Holding the 2018 G7 presidency, Canada wants to lead an international movement to reduce global plastic waste, but spearheading these policy changes would be more watertight if Canada leads by example first.
Tony Walker, environmental professor at Dalhousie University, notes that Canada lags behind other countries in its national policies on single-use plastics.
In January, Montreal became the first major Canadian city to ban single-use plastic shopping bags. Toronto tried to do the same in 2012, but ultimately failed to enact a ban. Several smaller municipalities have bans of their own, but there is still no national policy in place.
By contrast, at least 40 other countries have adopted national policies that limit single-use plastics like drink bottles, straws, and grocery bags, says Walker.
Without any changes to business as usual – by 2050,
🌊 99% of seabirds will have eaten plastic
🌊 plastics will outweigh fish in the ocean.
— Catherine McKenna (@cathmckenna) March 7, 2018
The problem with single-use plastics extends far beyond consumer compliance with recycling programs. The relentless stream of plastic consumables, products made for our convenience, exceeds our national capacity to process them.
China, previously the main importer of scrap plastics for recycling, processed over half of the world’s recycling before banning low grade plastics from import to cut down on the resulting pollution of its own natural resources.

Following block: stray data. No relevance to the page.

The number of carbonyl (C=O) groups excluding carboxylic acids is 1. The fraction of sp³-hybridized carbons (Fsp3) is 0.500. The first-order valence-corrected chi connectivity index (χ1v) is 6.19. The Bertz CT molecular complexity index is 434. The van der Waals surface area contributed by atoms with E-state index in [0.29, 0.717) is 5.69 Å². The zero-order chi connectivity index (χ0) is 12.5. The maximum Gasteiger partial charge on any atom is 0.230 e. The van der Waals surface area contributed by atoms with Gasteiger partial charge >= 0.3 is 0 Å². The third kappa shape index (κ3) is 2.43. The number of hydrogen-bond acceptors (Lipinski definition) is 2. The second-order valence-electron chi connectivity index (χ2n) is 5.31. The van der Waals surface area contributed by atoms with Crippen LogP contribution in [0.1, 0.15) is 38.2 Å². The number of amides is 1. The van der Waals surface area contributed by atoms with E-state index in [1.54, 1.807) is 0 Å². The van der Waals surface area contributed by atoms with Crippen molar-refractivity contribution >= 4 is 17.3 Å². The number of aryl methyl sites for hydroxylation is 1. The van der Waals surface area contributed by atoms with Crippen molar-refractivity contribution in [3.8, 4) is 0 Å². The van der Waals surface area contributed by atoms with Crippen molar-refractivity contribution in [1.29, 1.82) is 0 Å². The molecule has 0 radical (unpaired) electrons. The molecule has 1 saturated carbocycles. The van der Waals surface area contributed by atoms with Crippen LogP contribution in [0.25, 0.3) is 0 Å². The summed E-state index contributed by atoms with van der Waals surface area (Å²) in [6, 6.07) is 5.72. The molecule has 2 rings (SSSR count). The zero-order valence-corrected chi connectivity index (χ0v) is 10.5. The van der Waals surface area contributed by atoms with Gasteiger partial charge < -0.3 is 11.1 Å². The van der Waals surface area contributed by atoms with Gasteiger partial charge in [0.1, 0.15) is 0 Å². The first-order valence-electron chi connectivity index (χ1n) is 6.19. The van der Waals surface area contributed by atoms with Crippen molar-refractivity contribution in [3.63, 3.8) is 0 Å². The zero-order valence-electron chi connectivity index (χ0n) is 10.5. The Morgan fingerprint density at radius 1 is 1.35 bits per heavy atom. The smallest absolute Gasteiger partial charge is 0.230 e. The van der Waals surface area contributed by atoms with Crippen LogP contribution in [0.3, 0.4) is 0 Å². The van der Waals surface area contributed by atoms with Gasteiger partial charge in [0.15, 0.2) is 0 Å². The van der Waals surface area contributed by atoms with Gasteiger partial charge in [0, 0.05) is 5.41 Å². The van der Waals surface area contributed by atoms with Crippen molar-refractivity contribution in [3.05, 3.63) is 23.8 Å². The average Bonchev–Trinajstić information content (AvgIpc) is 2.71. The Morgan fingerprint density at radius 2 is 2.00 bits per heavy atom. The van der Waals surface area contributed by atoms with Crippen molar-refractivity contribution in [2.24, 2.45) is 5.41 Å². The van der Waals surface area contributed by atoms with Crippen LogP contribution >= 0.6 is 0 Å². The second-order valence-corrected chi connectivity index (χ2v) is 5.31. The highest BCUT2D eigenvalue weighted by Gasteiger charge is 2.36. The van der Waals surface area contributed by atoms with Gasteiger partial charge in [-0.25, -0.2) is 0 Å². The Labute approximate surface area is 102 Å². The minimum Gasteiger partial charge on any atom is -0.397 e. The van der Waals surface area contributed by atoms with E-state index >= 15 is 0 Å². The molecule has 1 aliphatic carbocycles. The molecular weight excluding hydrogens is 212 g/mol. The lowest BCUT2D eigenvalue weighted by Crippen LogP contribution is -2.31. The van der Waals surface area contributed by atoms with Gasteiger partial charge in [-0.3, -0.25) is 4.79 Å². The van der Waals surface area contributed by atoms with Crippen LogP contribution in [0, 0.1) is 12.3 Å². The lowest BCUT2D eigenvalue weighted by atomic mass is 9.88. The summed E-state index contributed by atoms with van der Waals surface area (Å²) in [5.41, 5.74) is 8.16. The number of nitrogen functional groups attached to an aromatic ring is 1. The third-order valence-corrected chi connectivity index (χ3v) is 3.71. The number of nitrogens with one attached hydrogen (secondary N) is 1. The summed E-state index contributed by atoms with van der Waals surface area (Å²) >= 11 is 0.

The truth is, these products are used for a very short period of time, and take hundreds of years to break down. Even so, they break down into smaller microplastics, which can present their own problems as we have no effective way to separate them from our waterways.
The most direct way to curb their use is to enact policy changes that force companies to look for alternatives or create programs for better recovery and recycling. This could include bans on certain plastic products, requirements for higher quality materials that are easier or less harmful to recycle, or mandatory minimums on recycled content to drive the demand for recovery.
The impact of microplastics on our ecosystems, in particular for marine life, is well recognized. Canada already invoked the Canadian Environmental Protection Act to ban the manufacture of plastic microbeads, and personal hygiene products that contain them will be banned in June, including shower gels, face scrubs, and toothpaste.
Walker suggests that similar protections be established to cut down on plastic bags and bottles.
Environment Minister Catherine McKenna hopes that the G7 nations will sign a zero-waste plastics charter when they meet in Charlevoix, Quebec in early June, pledging to make all plastic packaging 100 percent recyclable, reusable or compostable.